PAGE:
1. The services are undocumented
    2. The data produced is personal in nature
    3. Companies do not *have* to gather all sorts of data on people's individual devices as far as I'm aware, just make it available if it exists when requested. If you can point me to laws that list things that have to be gathered on personal phones (and not at network level).
    4. The encryption is useless as it doesn't seem to encrypt when the phone is locked, only when shut down. Not to mention it can be bypassed for a huge amount of data anyway.
    5. Providing data when it is demanded by a law enforcement agency does not mean setting up your entire system to aid this. It means handing over whatever data is actually accessible for the request.

    Listing it in some online document does not make it right.

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    Last edited by Arthur; 23rd July 2014 at 10:19 AM.

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    Quote Originally Posted by localzuk View Post
    Sorry @seawolf, that just seems even more apologetic for Apple's behaviour than usual.

    If you read through the article there are a variety of troubling things discussed.

    1. The services are undocumented
    2. The data produced is personal in nature
    3. Companies do not *have* to gather all sorts of data on people's individual devices as far as I'm aware, just make it available if it exists when requested. If you can point me to laws that list things that have to be gathered on personal phones (and not at network level).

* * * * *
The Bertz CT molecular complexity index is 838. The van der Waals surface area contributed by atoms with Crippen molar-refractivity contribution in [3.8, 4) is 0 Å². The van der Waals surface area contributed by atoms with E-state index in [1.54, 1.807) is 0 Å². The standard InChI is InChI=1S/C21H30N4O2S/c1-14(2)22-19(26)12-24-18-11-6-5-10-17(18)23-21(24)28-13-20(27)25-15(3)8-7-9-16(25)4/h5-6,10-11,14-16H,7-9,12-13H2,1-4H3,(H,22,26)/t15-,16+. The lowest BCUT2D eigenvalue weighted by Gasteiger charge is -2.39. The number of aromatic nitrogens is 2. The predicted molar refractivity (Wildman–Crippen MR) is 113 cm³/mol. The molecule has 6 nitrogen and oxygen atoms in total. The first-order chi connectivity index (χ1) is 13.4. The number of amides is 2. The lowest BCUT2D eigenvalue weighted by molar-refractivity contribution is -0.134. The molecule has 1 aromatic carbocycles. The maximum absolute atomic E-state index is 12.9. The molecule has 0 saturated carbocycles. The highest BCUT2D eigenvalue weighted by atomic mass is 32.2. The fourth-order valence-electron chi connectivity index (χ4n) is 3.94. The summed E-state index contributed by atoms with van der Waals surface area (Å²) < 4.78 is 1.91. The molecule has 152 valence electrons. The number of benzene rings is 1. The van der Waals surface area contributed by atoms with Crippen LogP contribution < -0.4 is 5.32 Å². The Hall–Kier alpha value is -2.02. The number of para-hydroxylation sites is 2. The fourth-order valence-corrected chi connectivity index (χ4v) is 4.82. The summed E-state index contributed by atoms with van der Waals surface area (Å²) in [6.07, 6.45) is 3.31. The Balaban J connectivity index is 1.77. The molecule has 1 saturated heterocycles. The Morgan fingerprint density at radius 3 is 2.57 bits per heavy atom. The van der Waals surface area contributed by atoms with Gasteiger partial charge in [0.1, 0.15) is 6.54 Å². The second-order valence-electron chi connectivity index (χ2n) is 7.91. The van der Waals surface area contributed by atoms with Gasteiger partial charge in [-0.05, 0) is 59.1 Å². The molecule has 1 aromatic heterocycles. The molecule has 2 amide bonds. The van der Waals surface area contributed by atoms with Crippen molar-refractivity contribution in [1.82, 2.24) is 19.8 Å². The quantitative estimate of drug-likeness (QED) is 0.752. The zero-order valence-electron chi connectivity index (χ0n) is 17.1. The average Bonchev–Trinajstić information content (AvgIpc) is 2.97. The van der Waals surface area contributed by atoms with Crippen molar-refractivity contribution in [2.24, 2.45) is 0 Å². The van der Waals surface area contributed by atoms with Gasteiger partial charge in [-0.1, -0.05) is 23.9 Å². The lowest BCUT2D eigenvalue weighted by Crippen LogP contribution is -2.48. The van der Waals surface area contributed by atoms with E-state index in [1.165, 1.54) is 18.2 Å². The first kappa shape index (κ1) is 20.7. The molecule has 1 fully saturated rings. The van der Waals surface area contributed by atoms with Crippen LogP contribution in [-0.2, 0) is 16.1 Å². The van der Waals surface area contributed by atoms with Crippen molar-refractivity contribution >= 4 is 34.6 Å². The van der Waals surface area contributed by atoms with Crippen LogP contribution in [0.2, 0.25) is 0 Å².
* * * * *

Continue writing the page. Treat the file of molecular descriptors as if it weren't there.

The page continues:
4. The encryption is useless as it doesn't seem to encrypt when the phone is locked, only when shut down. Not to mention it can be bypassed for a huge amount of data anyway.
    5. Providing data when it is demanded by a law enforcement agency does not mean setting up your entire system to aid this. It means handing over whatever data is actually accessible for the request.

    Listing it in some online document does not make it right.
    You would prefer that Apple document how to hack the iPhone? Interesting perspective.

    In any case, I'm simply stating how it is. I don't even own an iPhone anymore and have no plans to buy one in the future, or any other smartphone for that matter (I have a Nokia 106 a basic as u can get). So, I couldn't really give a rip how secure or insecure the iPhone is.

    My view is that anyone who expects complete privacy in anything that is connected to the internet is delusional. That wasn't even true in 1988.

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    localzuk's Avatar
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    Quote Originally Posted by seawolf View Post
    You would prefer that Apple document how to hack the iPhone? Interesting perspective.
    Sorry, what? You are recommending security through obscurity then? Not a good choice.

    In any case, I'm simply stating how it is. I don't even own an iPhone anymore and have no plans to buy one in the future, or any other smartphone for that matter (I have a Nokia 106 a basic as u can get). So, I couldn't really give a rip how secure or insecure the iPhone is.

    My view is that anyone who expects complete privacy in anything that is connected to the internet is delusional. That wasn't even true in 1988.
    You're stating how you think it is. Not the same thing as how things actually are.

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    Quote Originally Posted by localzuk View Post
    Sorry, what? You are recommending security through obscurity then? Not a good choice.
    So, how did that out in the open thing work out for OpenSSL? Heartbleed anyone? Obscurity plus good security frameworks are the ideal.


    You're stating how you think it is. Not the same thing as how things actually are.
    How things actually are is that you're dreaming if you think there is privacy on the internet. There hasn't been for a LONG time.